New Study Reveals American Media Trends

by Genevieve Long for The Epoch Times

read the full article here

A new study reveals that Americans are still getting most of their news from traditional sources. The one-week study, run by the Pew Research Center’s Project for Excellence in Journalism, was the result of a close examination of media coverage in Baltimore, Maryland from July 19–25, 2009.

The Pew Center is a nonpartisan organization that specializes in using empirical methods to evaluate and study the performance of the press, with a focus on content analysis.

Among the most significant findings were that most new information comes from traditional sources, and new media plays only a limited role in disseminating information. Other findings include that the official version of an event is becoming more important than original reporting, and formal procedures for citing are getting lost in the online world.

The study examined all local media outlets in Baltimore during the week and surveyed their output. A closer examination of six major narratives that emerged during the time frame found that much of the “news” people receive contains no original reporting.

Eight out of ten stories studied were repeated or repackaged information that was previously published.

read the full article here

Sources of news (Data courtesy of PEJ)

Coffee and Journalism Go Hand in Hand

Maybe because coffee has the impact of energizing most people–or rather giving them a temporary burst of energy–that it’s long been associated with journalists. Worn out journalists who have been run ragged by day and work long into the night need something to keep them going. After all, a reporter cannot survive on the mere thrill of chasing the latest story alone.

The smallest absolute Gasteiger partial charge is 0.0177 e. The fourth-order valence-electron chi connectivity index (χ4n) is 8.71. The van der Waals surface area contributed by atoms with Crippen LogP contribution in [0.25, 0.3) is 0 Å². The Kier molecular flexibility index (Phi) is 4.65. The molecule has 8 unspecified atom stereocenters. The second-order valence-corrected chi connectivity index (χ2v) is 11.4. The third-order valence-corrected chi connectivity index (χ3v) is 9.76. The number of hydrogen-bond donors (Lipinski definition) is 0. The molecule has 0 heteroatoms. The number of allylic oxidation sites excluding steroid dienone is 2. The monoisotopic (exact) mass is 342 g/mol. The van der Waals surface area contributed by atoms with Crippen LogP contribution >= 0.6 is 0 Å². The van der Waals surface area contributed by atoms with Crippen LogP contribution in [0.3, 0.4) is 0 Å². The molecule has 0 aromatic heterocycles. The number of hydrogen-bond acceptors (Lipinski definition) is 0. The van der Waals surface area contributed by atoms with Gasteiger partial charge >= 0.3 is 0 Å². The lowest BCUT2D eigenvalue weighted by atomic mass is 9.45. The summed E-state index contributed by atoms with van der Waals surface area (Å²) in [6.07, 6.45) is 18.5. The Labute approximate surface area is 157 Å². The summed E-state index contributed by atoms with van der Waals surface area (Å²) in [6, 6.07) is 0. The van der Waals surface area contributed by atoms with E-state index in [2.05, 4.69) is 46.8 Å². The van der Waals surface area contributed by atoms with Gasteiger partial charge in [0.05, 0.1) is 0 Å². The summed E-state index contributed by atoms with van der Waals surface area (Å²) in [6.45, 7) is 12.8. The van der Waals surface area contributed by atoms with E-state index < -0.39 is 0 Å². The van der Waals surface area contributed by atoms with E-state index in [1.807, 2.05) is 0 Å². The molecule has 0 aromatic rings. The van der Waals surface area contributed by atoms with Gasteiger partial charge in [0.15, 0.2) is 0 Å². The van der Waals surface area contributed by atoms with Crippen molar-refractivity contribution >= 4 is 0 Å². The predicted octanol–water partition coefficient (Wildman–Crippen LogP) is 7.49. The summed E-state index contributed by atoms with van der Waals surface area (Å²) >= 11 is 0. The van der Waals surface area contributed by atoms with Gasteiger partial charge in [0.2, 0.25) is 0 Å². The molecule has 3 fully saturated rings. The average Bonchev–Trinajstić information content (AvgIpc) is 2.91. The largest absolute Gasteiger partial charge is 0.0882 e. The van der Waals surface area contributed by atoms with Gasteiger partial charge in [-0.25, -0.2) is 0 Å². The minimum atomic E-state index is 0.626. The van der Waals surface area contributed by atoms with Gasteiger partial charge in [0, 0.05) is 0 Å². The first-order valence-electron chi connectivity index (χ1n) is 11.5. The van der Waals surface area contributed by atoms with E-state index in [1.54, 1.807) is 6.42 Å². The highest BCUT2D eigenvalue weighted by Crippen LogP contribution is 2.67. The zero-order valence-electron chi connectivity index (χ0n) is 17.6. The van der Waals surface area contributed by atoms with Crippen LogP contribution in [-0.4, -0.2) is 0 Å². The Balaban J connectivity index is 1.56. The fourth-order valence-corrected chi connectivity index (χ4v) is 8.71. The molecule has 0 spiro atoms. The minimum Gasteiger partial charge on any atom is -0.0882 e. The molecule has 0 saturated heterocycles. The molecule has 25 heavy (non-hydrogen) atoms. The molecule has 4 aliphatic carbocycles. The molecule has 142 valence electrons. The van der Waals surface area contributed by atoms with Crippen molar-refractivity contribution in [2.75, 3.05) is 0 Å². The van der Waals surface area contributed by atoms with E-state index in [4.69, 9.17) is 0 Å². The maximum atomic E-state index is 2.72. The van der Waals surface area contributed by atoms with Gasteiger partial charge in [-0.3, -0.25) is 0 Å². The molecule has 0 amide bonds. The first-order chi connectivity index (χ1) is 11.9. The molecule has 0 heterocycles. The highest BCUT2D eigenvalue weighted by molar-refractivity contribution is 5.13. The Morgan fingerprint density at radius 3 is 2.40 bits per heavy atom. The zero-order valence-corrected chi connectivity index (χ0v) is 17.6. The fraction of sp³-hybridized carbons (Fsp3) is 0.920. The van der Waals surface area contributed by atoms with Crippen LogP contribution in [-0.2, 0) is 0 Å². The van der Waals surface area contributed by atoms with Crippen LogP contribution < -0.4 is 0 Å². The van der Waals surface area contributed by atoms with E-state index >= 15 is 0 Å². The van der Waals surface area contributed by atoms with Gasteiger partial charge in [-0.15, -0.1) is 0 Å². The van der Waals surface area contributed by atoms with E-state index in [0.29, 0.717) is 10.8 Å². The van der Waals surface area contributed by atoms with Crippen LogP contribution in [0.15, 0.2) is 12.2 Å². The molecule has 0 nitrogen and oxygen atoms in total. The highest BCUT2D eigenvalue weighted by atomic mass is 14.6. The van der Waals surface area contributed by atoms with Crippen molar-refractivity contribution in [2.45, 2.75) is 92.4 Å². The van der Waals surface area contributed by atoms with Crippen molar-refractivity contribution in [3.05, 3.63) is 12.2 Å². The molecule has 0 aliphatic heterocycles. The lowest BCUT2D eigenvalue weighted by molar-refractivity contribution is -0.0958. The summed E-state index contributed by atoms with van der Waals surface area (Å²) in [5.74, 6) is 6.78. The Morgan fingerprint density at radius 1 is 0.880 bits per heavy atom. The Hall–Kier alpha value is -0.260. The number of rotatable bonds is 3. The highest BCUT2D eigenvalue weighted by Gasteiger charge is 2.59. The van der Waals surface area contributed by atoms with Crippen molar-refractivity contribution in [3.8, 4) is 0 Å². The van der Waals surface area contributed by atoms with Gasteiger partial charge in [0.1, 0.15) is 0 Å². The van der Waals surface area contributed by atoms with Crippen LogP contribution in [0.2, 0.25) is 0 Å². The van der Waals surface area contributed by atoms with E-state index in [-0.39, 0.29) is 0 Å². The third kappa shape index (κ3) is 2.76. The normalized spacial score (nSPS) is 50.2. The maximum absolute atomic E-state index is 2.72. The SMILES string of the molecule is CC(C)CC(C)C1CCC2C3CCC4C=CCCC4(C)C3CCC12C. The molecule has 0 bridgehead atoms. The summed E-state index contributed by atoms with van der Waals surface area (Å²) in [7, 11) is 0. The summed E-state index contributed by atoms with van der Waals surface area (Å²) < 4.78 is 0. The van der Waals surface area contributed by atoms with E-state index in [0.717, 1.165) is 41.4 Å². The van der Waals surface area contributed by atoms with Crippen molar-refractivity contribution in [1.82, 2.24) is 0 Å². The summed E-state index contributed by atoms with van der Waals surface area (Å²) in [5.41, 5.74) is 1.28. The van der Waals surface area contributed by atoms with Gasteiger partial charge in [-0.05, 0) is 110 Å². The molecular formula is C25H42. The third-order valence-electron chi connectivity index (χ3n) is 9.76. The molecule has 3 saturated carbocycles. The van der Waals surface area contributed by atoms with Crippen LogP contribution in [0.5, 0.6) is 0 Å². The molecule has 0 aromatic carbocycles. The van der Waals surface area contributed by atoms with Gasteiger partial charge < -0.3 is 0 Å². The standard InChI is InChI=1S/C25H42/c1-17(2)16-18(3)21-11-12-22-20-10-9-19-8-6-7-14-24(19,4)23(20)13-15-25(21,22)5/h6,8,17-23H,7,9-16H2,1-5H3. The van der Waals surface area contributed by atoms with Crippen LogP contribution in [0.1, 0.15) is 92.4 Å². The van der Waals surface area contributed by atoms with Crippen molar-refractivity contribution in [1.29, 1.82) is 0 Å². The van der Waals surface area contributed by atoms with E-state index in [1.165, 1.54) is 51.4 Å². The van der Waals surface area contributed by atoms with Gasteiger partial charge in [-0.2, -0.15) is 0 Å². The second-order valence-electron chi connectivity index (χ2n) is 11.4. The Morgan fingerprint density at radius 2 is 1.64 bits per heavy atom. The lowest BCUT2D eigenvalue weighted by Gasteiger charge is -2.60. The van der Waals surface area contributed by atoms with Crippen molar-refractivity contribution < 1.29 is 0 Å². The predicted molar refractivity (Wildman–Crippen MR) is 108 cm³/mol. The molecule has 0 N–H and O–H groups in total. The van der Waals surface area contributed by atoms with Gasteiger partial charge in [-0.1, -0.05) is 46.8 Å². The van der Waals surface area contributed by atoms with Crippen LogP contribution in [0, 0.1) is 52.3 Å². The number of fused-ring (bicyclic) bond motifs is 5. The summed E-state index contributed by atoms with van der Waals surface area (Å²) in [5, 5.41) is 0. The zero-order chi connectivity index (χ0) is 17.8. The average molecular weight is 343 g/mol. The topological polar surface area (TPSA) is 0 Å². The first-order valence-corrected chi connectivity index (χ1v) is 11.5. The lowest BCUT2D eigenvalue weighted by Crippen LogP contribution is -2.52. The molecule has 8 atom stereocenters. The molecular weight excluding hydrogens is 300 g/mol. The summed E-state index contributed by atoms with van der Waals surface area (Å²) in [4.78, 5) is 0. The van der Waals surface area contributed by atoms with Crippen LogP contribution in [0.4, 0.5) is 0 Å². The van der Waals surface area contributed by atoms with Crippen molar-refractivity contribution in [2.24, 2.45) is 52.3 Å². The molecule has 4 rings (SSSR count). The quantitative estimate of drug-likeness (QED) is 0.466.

In the newsroom where I work, there are often discussions among the relatively health-conscious editorial staff about quitting drinking coffee. The conversations range from, “I wish I could quit” to “I am going to quit” to “Oh, I don’t drink coffee.” That last statement is always presented in a slightly triumphant tone, annoying all the coffee drinkers in the vicinity–especially those who would like to quit.

For me, coffee has an emotional connection to childhood memories of my dad (who was a TV cameraman much of the time I was growing up) and my best friend’s dad (who was a local legendary reporter at the town newspaper). I associate coffee with hard work, early mornings, crusty news reporters sitting around and shooting the bull in the newsroom on a slow day. Or maybe just between reporting and filing stories. It’s like one of those pegs you use to hold a tent up–a subtle, grounding link to the earth. Coffee keeps reporters honest and grounded among the people. You’ve never heard of a hard-core, battle-tested, tea-drinking reporter have you?

For the time being, I think I’ll keep drinking coffee, even though sometimes I overdo it and feel like my eyes are opened a bit wider than they should be. At the very least, it gives me something to focus on early in the morning when I have to sit down and write something brilliant. Write a little, take a sip of coffee and think about that next sentence…seems useful to me!